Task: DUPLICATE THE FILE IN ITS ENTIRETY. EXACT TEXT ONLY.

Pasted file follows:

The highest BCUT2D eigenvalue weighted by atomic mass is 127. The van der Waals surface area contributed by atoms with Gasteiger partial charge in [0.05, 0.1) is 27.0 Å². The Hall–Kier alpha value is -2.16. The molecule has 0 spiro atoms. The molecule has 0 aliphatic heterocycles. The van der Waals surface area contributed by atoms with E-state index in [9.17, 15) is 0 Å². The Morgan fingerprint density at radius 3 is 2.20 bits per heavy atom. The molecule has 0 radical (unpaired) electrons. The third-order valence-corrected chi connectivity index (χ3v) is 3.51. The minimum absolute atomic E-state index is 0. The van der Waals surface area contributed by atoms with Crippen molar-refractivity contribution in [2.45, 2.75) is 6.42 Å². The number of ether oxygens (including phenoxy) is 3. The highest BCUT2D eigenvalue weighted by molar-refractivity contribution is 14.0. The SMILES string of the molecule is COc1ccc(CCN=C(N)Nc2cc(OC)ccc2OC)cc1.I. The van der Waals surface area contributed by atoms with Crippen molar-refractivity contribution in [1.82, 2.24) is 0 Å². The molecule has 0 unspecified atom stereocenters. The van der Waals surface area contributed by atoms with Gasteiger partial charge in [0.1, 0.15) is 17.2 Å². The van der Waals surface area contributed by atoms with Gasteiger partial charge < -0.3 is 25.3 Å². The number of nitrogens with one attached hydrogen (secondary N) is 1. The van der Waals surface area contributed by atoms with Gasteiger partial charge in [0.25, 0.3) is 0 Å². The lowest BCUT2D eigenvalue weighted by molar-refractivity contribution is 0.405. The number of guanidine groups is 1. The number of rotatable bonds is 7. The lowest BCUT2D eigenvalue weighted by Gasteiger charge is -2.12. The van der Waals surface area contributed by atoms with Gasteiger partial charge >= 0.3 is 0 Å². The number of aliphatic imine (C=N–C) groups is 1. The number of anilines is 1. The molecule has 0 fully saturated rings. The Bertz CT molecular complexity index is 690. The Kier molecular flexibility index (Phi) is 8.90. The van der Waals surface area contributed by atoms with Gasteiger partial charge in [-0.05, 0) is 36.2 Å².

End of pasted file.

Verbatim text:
The highest BCUT2D eigenvalue weighted by atomic mass is 127. The van der Waals surface area contributed by atoms with Gasteiger partial charge in [0.05, 0.1) is 27.0 Å². The Hall–Kier alpha value is -2.16. The molecule has 0 spiro atoms. The molecule has 0 aliphatic heterocycles. The van der Waals surface area contributed by atoms with E-state index in [9.17, 15) is 0 Å². The Morgan fingerprint density at radius 3 is 2.20 bits per heavy atom. The molecule has 0 radical (unpaired) electrons. The third-order valence-corrected chi connectivity index (χ3v) is 3.51. The minimum absolute atomic E-state index is 0. The van der Waals surface area contributed by atoms with Crippen molar-refractivity contribution in [2.45, 2.75) is 6.42 Å². The number of ether oxygens (including phenoxy) is 3. The highest BCUT2D eigenvalue weighted by molar-refractivity contribution is 14.0. The SMILES string of the molecule is COc1ccc(CCN=C(N)Nc2cc(OC)ccc2OC)cc1.I. The van der Waals surface area contributed by atoms with Crippen molar-refractivity contribution in [1.82, 2.24) is 0 Å². The molecule has 0 unspecified atom stereocenters. The van der Waals surface area contributed by atoms with Gasteiger partial charge in [0.1, 0.15) is 17.2 Å². The van der Waals surface area contributed by atoms with Gasteiger partial charge < -0.3 is 25.3 Å². The number of nitrogens with one attached hydrogen (secondary N) is 1. The van der Waals surface area contributed by atoms with Gasteiger partial charge in [0.25, 0.3) is 0 Å². The lowest BCUT2D eigenvalue weighted by molar-refractivity contribution is 0.405. The number of guanidine groups is 1. The number of rotatable bonds is 7. The lowest BCUT2D eigenvalue weighted by Gasteiger charge is -2.12. The van der Waals surface area contributed by atoms with Gasteiger partial charge >= 0.3 is 0 Å². The number of aliphatic imine (C=N–C) groups is 1. The number of anilines is 1. The molecule has 0 fully saturated rings. The Bertz CT molecular complexity index is 690. The Kier molecular flexibility index (Phi) is 8.90. The van der Waals surface area contributed by atoms with Gasteiger partial charge in [-0.05, 0) is 36.2 Å².